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Cell. 2015 Feb 26;160(5):928-939. doi: 10.1016/j.cell.2015.02.002.

Early telomerase inactivation accelerates aging independently of telomere length.

Author information

1
Center for Quantitative Biology, School of Physics and The Peking-Tsinghua Center for Life Sciences, Peking University, Beijing 100871, China; Department of Biochemistry and Biophysics, University of California, San Francisco, San Francisco, CA 94158, USA; California Institute for Quantitative Biosciences, University of California, San Francisco, San Francisco, CA 94158, USA.
2
Department of Biochemistry and Biophysics, University of California, San Francisco, San Francisco, CA 94158, USA.
3
Department of Biochemistry and Biophysics, University of California, San Francisco, San Francisco, CA 94158, USA; California Institute for Quantitative Biosciences, University of California, San Francisco, San Francisco, CA 94158, USA.
4
Center for Quantitative Biology, School of Physics and The Peking-Tsinghua Center for Life Sciences, Peking University, Beijing 100871, China.
5
Department of Biochemistry and Biophysics, University of California, San Francisco, San Francisco, CA 94158, USA; California Institute for Quantitative Biosciences, University of California, San Francisco, San Francisco, CA 94158, USA. Electronic address: haoli@genome.ucsf.edu.
6
Department of Biochemistry and Biophysics, University of California, San Francisco, San Francisco, CA 94158, USA. Electronic address: elizabeth.blackburn@ucsf.edu.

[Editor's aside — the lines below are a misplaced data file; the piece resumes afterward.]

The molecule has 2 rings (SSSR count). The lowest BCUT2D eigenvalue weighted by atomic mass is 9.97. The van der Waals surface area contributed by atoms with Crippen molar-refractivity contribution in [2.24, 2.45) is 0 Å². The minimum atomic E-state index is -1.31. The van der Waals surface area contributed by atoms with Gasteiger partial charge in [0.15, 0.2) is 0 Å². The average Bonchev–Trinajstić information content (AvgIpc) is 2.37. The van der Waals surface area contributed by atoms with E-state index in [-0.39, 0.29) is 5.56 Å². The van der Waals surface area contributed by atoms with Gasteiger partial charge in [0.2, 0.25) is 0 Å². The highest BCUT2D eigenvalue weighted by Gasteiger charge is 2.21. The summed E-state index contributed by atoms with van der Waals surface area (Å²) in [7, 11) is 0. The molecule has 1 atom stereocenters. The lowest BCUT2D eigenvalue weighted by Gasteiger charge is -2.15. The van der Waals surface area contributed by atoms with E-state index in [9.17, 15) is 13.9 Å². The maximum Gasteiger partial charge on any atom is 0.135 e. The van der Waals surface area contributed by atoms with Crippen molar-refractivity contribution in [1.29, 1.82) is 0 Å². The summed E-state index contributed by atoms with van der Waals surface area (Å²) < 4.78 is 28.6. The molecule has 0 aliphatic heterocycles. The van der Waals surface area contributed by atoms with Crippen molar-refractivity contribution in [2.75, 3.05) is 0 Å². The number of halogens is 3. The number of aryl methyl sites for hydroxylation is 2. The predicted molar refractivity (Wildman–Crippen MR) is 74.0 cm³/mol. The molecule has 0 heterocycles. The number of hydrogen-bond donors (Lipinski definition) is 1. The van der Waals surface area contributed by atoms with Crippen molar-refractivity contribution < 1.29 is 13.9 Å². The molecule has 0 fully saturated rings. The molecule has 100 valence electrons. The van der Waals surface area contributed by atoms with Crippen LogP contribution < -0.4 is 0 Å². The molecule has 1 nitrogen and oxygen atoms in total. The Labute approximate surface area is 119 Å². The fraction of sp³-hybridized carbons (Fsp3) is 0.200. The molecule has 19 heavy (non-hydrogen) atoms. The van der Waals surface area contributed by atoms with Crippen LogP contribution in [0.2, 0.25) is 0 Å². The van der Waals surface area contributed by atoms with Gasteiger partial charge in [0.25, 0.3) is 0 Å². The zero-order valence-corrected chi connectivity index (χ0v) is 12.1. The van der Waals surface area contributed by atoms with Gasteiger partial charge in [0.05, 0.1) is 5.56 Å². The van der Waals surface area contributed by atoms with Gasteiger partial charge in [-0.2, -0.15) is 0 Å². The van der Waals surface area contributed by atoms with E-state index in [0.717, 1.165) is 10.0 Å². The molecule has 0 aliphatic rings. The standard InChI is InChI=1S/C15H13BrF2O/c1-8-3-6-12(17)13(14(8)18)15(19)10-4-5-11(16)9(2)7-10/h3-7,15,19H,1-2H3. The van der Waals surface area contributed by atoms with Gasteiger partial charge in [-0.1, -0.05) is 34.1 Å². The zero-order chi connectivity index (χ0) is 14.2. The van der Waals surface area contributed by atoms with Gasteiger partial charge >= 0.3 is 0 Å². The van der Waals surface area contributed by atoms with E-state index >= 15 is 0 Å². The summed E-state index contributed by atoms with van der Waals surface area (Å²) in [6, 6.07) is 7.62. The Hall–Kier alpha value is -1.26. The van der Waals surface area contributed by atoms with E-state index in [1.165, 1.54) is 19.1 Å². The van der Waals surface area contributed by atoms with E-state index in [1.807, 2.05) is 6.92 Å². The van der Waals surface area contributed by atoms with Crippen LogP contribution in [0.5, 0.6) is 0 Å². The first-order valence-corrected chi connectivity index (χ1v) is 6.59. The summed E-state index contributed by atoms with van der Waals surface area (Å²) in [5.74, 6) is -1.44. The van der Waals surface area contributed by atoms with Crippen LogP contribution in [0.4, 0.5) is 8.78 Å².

Abstract

Telomerase is required for long-term telomere maintenance and protection. Using single budding yeast mother cell analyses we found that, even early after telomerase inactivation (ETI), yeast mother cells show transient DNA damage response (DDR) episodes, stochastically altered cell-cycle dynamics, and accelerated mother cell aging. The acceleration of ETI mother cell aging was not explained by increased reactive oxygen species (ROS), Sir protein perturbation, or deprotected telomeres. ETI phenotypes occurred well before the population senescence caused late after telomerase inactivation (LTI). They were morphologically distinct from LTI senescence, were genetically uncoupled from telomere length, and were rescued by elevating dNTP pools. Our combined genetic and single-cell analyses show that, well before critical telomere shortening, telomerase is continuously required to respond to transient DNA replication stress in mother cells and that a lack of telomerase accelerates otherwise normal aging.

PMID:
25723167
PMCID:
PMC4496004
DOI:
10.1016/j.cell.2015.02.002
[Indexed for MEDLINE]
Free PMC Article

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